However, even where there is a good faith dispute as to part of the unpaid wages, the employer must make immediately available any wages that are not in dispute.16
In many cases, an employer who is withholding final wages may also be in violation of other wage and hour laws. In a California wage and hour lawsuit, an employee may seek payment or damages for:
- Unpaid wages
- Unpaid overtime
- Hours worked “off-the-clock”
- Not provided meal breaks
- Not provided rest breaks
- Failure to pay the California minimum wage
- Failure to pay the local city or county minimum wage
- Late payment of wages
In many cases, an employer may have violated California labor laws against multiple employees. Successful wage and hour class action lawsuits often involve unpaid wages for final payment, late payment of final wages, and other wage and hour violations.
An employee who has not been paid for wages worked can file a lawsuit for unpaid wages. However, there is also a waiting time penalty when an employer does not immediately make the final wage payment available upon termination.17
An employer who fails to pay wages due at termination may be assessed a waiting time penalty. The waiting time penalty is equal to the amount of the employee’s daily rate of pay for each day the wages remain unpaid, up to a maximum of 30 days.18
The penalty has nothing to do with the number of days an employee works during the month, or the length of time the employee has worked for the employer. Even a part-time worker is entitled to the waiting time penalty calculated at the daily wage rate multiplied by the number of days of non-payment, up to a maximum of 30 days.19
In addition to unpaid wages and waiting time penalties, you may also be able to recover interest on the unpaid wages and reasonable attorney’s fees and court costs.20
If the employer’s violation of California labor laws was not due to a good faith error, you may be eligible for double damages. Liquidated damages include an amount equal to the unpaid wages plus interest.21
Example: Astrid is working as a cashier at a funnel cake stand making $12.00 per hour. She works 3 days a week for 5 hours a day. Astrid gets promoted to head cashier and gets a raise to $13.00. However, after Astrid’s third shift as head cashier, she is fired because she is caught snacking on funnel cakes while working.
Astrid’s employer tells her to leave immediately. Astrid asks for her final paycheck but her boss says he’s too busy and he will mail her final paycheck. After a week, Astrid calls up her employer to ask about her final paycheck and her employer says she shouldn’t even be getting a final paycheck because she broke the rules, but that he would get around to it later.
If Astrid files a lawsuit against her employer, she will be able to claim unpaid wages and seek a waiting period penalty. The waiting period penalty may amount to $60 per day for each day of non-payment after she was fired, up to a maximum of 30 days.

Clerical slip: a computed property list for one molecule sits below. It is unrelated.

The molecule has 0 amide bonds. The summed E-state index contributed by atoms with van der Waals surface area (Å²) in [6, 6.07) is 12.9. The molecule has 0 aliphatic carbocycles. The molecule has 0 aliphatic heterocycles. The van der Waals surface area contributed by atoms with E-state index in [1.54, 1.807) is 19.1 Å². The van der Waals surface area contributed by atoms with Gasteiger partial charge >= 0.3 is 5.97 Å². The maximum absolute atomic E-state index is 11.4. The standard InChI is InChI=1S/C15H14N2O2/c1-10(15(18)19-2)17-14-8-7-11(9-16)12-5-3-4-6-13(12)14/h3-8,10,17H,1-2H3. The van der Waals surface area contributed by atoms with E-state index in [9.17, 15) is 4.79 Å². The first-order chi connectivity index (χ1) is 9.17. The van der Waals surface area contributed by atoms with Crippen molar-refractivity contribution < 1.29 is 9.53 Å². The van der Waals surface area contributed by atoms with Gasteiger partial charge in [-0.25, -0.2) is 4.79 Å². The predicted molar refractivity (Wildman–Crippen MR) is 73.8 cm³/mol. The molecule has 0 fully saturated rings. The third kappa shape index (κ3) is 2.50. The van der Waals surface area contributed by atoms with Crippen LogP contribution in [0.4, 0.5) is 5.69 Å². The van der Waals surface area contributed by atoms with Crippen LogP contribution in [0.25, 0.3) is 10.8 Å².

Even if Astrid’s employer was “busy” at the time she was terminated, he is required to make final payment available immediately. The waiting time penalty would amount to $65 per day because $65 was Astrid’s daily wage rate ($13/hour at 5 hours per day worked = $65/day).
Call us for help…
For questions about unpaid final wages, California wage and hour laws, or to discuss your case confidentially with one of our skilled California labor and employment attorneys, do not hesitate to contact us at Shouse Law Group.
We have local employment law offices in and around Los Angeles, San Diego, Orange County, Riverside, San Bernardino, Ventura, San Jose, Oakland, the San Francisco Bay area, and several nearby cities.
Work in Nevada? See our article on when employers are required to pay final paychecks in Nevada.
- Labor Code 201 LC — Payment of wages on discharge. (“(a) If an employer discharges an employee, the wages earned and unpaid at the time of discharge are due and payable immediately.”)
- Labor Code 202 LC — Payment of wages upon quitting. (“(a) If an employee not having a written contract for a definite period quits his or her employment, his or her wages shall become due and payable not later than 72 hours thereafter, unless the employee has given 72 hours previous notice of his or her intention to quit, in which case the employee is entitled to his or her wages at the time of quitting.”)
- Labor Code 202 LC — Payment of wages upon quitting. (“(a) Notwithstanding any other provision of law, an employee who quits without providing a 72-hour notice shall be entitled to receive payment by mail if he or she so requests and designates a mailing address. The date of the mailing shall constitute the date of payment for purposes of the requirement to provide payment within 72 hours of the notice of quitting.”)
- Labor Code 227.3 LC — (“Unless otherwise prohibited by a collective-bargaining agreement, whenever a contract of employment or employer policy provides for paid vacations, and an employee is terminated without having taken off his vested vacation time, all vested vacation shall be paid to him as wages at his final rate in accordance with such contract or of employment or employer policy respecting eligibility or time served; provided, however, that an employment contract or employer policy shall not provide for forfeiture of vested vacation time upon termination.”)
- Labor Code 202 LC, see footnote 2 above.